Giving over the joystick to the young’uns for a day sounds like a every child’s dream but will the parents enjoy it at all? That’s the question asked by “Yes Day,” a new family comedy now on Netflix, that sees strict parents lighten up and give control to the kids.
Jennifer Garner is Allison, a former free spirit who found Carlos (Edgar Ramirez), her “partner in yes,” while travelling the world. “Yes,” she says, “was the theme of our relationship.” They said yes to bungee jumping, wild adventures and, ultimately, marriage. Burt when the kids came along no became the new yes. Saying no to misbehaving kids is “called parenting,” Allison says. Carlos is a softer touch. “I’m a bad guy all day at work… but when I come home, the kids actually smile when they see me.”
When daughter Katie (Jenna Ortega) writes a haiku for English class describing herself as a caged bird and her mother as a captor, and son Nando (Julian Lerner) makes a video about mom’s oppression—”It’s like 1984 in this house, Mother is always watching!”—they hit on the idea of a Yes day, twenty-four hours where they say yes to everything their kids want. The rules are simple, says yes to everything except murder and anything in the future.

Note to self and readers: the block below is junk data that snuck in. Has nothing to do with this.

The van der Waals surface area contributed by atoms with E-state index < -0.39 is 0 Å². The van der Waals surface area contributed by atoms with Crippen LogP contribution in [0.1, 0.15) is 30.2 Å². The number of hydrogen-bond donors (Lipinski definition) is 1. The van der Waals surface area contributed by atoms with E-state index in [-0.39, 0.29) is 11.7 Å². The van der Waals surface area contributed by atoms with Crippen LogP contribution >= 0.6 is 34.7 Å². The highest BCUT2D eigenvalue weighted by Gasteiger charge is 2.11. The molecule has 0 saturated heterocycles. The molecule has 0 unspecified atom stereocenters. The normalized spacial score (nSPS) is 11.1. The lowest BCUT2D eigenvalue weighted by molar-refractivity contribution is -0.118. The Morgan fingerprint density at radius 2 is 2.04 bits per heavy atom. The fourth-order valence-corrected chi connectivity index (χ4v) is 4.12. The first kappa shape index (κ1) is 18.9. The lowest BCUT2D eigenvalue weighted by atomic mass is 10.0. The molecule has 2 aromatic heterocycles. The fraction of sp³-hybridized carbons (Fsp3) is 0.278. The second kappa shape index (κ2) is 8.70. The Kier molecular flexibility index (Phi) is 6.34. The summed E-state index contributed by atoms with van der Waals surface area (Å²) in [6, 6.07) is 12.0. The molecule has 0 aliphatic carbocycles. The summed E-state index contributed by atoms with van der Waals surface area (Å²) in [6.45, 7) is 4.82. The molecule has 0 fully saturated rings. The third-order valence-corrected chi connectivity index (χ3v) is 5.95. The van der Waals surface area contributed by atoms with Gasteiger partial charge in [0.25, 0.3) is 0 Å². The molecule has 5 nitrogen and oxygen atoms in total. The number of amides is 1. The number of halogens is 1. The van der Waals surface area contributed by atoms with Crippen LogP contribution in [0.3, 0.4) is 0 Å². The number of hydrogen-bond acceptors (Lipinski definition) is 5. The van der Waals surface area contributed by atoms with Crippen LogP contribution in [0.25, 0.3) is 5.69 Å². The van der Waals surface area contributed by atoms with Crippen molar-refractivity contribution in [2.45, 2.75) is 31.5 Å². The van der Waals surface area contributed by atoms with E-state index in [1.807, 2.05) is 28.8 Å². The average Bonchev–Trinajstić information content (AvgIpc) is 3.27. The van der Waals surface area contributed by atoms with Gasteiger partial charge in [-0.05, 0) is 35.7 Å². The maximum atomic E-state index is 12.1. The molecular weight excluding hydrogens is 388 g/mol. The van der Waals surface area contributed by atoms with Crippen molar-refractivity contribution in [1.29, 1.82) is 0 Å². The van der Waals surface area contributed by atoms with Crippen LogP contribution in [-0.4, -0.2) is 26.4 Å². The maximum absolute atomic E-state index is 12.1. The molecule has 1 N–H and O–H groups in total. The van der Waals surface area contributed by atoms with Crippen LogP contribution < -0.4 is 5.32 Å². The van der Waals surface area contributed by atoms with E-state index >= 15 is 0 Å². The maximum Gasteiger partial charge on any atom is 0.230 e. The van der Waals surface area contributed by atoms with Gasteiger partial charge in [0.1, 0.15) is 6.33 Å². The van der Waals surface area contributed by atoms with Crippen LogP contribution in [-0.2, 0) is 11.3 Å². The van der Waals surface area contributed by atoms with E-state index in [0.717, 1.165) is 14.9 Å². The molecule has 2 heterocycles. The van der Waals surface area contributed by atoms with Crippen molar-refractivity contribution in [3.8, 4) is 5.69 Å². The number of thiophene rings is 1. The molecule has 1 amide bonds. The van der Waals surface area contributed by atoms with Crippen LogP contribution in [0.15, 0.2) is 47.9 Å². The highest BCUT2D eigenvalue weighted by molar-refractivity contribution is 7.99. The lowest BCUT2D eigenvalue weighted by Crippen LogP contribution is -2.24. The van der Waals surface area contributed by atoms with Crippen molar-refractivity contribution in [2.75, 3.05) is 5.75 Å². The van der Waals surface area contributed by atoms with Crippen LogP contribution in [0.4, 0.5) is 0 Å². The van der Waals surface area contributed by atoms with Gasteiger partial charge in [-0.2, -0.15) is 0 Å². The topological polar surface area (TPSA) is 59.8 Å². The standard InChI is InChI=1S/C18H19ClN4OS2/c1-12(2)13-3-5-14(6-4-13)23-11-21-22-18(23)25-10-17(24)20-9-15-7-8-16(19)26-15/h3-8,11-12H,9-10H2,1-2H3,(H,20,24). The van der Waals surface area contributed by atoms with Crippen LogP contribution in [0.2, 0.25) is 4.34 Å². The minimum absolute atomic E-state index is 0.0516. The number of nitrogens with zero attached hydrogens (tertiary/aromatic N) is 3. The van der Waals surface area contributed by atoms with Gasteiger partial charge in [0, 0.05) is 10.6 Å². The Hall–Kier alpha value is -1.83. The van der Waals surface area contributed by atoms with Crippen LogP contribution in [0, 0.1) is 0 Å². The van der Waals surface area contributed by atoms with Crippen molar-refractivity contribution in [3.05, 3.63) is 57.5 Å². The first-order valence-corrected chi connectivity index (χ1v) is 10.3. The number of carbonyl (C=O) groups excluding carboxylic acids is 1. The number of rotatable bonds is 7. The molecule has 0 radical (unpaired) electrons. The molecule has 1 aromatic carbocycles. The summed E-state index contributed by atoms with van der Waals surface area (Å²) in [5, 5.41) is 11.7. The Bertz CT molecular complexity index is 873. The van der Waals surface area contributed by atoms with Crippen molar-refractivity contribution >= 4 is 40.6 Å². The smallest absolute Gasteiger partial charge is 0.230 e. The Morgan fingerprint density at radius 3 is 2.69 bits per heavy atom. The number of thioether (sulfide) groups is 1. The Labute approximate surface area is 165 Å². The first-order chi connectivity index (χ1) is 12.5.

Liberated form the word no and phones and laptops, Allison, Carlos and kids, including six-year-old Ellie (Everly Carganilla), embark on an adventure. Complete with an ice cream eating challenge, water balloons, angry birds (and not the video game kind) and a sopping wet carwash their day is every kid’s wildest fantasy.
But this movie isn’t just about kid chaos. Teachable moments abound and the family is brought together with a new sense of self-confidence and the understanding that sometimes it’s OK for parents to say no.
Based on the children’s book of the same name by Amy Krouse Rosenthal and Tom Lichtenheld, “Yes Day” is kind of a “Liar Liar” for kids. A silly, one joke premise, it’s about as engaging as Dolli Dimples, Chuck E. Cheese’s piano playing hippopotamus. That is to say, fun for a minute but as soon as you begin to question the entertainment value of the hippo, the game is up. Same with “Yes Day.” The action leading up to the inevitable moral is kept afloat by likable, peppy performances from Garner (who also produced) and Ramirez, but nonetheless feels contrived and too safe, even for a kid’s flick.